Inbound cargo volume at major container ports across the U.S. is expected to drop to the lowest level in nearly three years this month as retailers remain cautious about the state of the economy, the National Retail Federation said Wednesday.
“With the U.S. economy slowing and consumers worried by rising interest rates and still-high inflation, retailers are importing less merchandise,” NRF Vice President for Supply Chain and Customs Policy Jonathan Gold said in releasing NRF’s Global Port Tracker report. “February is traditionally a slow month, but these are the lowest numbers we’ve seen in almost three years. Retailers are being cautious as they wait to see how the economy responds to efforts to bring inflation under control.”
U.S. ports covered by Global Port Tracker handled 1.73 million TEUs in December, the latest month for which final numbers are available. That was down 2.6% from November and down 17.1% from December 2021.
December’s volume brings 2022’s annual total to 25.5 million TEU, down 1.2% from the all-time record of 25.8 million TEU set in 2021, but still well above pre-pandemic levels. Multiple monthly records in the first half of last year helped to offset significant drops in the second half.
“In some ways, 2023 is reminiscent of 2020, when the world’s economies shut down because of the pandemic and no one had a clue where we were headed,” said Ben Hackett, founder of Hackett Associates which produces the Global Port Tracker report for the NFF. “Cargo volumes are down, and the economy is in a contradiction of rising employment and wages that promise prosperity at the same time high inflation and rising interest rates threaten a recession. The economy is far from shut down, but the degree of uncertainty is very similar.”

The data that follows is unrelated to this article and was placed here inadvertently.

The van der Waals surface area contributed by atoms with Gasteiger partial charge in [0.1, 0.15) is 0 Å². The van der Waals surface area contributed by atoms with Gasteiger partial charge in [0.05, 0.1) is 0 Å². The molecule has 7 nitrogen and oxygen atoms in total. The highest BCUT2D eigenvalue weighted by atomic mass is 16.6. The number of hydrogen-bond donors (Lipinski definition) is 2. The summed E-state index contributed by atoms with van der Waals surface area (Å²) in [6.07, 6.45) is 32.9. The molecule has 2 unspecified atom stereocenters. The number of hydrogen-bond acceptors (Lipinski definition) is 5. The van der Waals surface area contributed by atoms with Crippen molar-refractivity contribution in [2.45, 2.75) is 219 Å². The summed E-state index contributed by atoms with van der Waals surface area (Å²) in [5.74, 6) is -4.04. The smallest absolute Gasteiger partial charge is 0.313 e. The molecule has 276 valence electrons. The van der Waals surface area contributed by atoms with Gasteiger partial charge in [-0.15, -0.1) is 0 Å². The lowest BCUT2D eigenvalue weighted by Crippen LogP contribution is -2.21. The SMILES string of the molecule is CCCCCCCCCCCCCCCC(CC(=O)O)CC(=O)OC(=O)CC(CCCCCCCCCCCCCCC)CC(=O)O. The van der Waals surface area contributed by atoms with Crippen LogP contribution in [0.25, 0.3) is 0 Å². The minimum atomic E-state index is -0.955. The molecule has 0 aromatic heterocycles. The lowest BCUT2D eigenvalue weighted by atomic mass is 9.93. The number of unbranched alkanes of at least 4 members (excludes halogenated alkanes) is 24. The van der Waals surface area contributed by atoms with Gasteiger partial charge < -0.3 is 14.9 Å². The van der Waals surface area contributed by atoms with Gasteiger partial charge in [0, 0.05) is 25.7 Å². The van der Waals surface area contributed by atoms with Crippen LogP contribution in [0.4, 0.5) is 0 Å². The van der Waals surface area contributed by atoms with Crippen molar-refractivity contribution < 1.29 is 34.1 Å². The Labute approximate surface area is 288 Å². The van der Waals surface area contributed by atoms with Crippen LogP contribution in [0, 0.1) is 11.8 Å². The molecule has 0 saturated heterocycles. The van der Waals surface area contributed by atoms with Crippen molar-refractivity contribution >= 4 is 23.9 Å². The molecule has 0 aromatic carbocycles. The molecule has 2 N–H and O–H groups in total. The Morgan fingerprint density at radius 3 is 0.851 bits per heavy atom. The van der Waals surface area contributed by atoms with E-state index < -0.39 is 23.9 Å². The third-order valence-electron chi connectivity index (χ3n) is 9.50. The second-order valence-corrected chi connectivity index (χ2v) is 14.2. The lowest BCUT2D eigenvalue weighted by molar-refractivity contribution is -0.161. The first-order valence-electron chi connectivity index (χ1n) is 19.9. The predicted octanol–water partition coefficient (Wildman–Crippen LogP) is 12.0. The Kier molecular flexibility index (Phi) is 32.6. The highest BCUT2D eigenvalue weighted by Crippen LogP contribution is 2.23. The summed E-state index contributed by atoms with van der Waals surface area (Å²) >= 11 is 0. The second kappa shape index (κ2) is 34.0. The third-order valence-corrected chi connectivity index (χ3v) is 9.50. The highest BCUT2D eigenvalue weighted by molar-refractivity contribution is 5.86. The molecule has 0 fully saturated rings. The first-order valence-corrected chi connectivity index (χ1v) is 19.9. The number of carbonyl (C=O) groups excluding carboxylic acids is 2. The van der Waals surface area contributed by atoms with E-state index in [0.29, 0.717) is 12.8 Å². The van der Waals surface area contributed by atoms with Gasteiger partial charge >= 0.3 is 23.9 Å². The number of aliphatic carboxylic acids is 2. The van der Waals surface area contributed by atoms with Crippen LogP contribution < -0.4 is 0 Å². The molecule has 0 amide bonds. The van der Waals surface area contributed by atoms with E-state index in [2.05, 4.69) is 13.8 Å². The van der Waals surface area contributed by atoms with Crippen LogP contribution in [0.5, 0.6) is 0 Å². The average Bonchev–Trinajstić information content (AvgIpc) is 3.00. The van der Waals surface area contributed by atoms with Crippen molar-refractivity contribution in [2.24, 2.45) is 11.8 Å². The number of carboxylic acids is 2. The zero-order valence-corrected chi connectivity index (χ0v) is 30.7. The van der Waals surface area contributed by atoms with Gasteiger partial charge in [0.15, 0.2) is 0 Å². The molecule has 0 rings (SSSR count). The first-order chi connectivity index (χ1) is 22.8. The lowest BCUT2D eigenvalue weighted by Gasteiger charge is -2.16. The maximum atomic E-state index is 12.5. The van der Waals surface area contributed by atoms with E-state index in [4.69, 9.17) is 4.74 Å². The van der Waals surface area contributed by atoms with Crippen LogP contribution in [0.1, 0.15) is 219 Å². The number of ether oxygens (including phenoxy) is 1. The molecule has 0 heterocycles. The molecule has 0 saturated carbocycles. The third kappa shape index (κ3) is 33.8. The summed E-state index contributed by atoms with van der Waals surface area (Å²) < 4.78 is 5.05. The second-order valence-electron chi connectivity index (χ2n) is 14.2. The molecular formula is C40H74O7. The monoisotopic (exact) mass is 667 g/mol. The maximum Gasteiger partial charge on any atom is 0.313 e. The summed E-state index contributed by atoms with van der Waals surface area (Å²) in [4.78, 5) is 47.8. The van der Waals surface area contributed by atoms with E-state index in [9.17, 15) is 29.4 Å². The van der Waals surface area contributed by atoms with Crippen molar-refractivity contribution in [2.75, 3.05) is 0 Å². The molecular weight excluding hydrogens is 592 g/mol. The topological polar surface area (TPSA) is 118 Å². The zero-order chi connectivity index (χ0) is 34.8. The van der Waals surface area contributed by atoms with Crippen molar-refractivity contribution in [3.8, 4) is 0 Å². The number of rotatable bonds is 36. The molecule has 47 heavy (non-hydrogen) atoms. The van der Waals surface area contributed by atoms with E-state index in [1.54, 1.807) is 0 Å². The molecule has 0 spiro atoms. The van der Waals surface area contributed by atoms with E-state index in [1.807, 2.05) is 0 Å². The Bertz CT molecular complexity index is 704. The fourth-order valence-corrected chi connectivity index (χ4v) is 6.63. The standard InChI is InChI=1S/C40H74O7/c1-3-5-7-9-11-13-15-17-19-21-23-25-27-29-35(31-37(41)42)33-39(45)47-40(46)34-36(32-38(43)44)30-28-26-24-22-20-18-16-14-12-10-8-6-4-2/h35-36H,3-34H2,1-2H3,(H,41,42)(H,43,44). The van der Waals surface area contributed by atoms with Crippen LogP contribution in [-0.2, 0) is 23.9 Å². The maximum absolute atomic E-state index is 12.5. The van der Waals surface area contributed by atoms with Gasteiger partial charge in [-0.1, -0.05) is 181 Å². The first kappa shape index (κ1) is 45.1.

Last year’s busy start to the year will translate into some big monthly declines in the first half of this year.
The report projects January volumes at 1.78 million TEU, down 17.6% year over year. February is forecast at 1.57 million TEU, down 25.6% from the same month last year for the slowest month since 1.53 million TEU in May 2020, when many factories in Asia and most U.S. stores were closed by the pandemic. Since the beginning of the pandemic, only February and March 2020 came in lower, the NRF points out.
March is forecast at 1.76 million TEU, down 24.8% year over year, April at 1.87 million TEU, down 17.3%, and May at 1.92 million TEU, down 19.9%. June is forecast at 2 million TEU, the first time imports are expected to be that high since October, but down 11.3% from last June.
These numbers would bring the first half of 2023 to 10.9 million TEU, down 19.4% from the first half of 2022. This means there will a lot of catching up to do in the second half if inbound cargo volumes stand a chance of coming anywhere close to the levels of the past two years.
Sign up for our newsletter